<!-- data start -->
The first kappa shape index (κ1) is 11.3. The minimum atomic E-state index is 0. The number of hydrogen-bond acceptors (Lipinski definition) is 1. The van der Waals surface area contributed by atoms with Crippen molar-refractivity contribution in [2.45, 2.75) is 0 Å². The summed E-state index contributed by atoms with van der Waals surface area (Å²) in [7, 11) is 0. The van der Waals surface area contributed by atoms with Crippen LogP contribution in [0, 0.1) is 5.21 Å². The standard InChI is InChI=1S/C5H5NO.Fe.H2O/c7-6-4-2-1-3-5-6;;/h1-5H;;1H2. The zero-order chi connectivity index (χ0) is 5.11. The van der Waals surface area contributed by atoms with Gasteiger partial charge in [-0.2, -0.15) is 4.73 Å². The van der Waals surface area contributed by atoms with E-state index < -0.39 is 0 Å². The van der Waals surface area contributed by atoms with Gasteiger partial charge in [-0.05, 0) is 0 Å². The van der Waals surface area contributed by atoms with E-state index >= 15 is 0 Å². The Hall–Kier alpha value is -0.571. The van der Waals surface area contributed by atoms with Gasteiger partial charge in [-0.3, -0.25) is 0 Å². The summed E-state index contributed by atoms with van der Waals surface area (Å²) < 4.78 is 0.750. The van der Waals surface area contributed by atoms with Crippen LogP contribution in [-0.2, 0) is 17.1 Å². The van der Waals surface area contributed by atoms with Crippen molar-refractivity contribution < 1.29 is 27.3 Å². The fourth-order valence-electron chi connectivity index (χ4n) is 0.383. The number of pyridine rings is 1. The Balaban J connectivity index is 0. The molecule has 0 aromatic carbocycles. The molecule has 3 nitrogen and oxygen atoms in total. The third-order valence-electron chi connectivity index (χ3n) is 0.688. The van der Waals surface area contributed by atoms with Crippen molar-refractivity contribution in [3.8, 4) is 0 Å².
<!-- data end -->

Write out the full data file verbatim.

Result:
The first kappa shape index (κ1) is 11.3. The minimum atomic E-state index is 0. The number of hydrogen-bond acceptors (Lipinski definition) is 1. The van der Waals surface area contributed by atoms with Crippen molar-refractivity contribution in [2.45, 2.75) is 0 Å². The summed E-state index contributed by atoms with van der Waals surface area (Å²) in [7, 11) is 0. The van der Waals surface area contributed by atoms with Crippen LogP contribution in [0, 0.1) is 5.21 Å². The standard InChI is InChI=1S/C5H5NO.Fe.H2O/c7-6-4-2-1-3-5-6;;/h1-5H;;1H2. The zero-order chi connectivity index (χ0) is 5.11. The van der Waals surface area contributed by atoms with Gasteiger partial charge in [-0.2, -0.15) is 4.73 Å². The van der Waals surface area contributed by atoms with E-state index < -0.39 is 0 Å². The van der Waals surface area contributed by atoms with Gasteiger partial charge in [-0.05, 0) is 0 Å². The van der Waals surface area contributed by atoms with E-state index >= 15 is 0 Å². The Hall–Kier alpha value is -0.571. The van der Waals surface area contributed by atoms with Gasteiger partial charge in [-0.3, -0.25) is 0 Å². The summed E-state index contributed by atoms with van der Waals surface area (Å²) < 4.78 is 0.750. The van der Waals surface area contributed by atoms with Crippen LogP contribution in [-0.2, 0) is 17.1 Å². The van der Waals surface area contributed by atoms with Crippen molar-refractivity contribution < 1.29 is 27.3 Å². The fourth-order valence-electron chi connectivity index (χ4n) is 0.383. The number of pyridine rings is 1. The Balaban J connectivity index is 0. The molecule has 0 aromatic carbocycles. The molecule has 3 nitrogen and oxygen atoms in total. The third-order valence-electron chi connectivity index (χ3n) is 0.688. The van der Waals surface area contributed by atoms with Crippen molar-refractivity contribution in [3.8, 4) is 0 Å².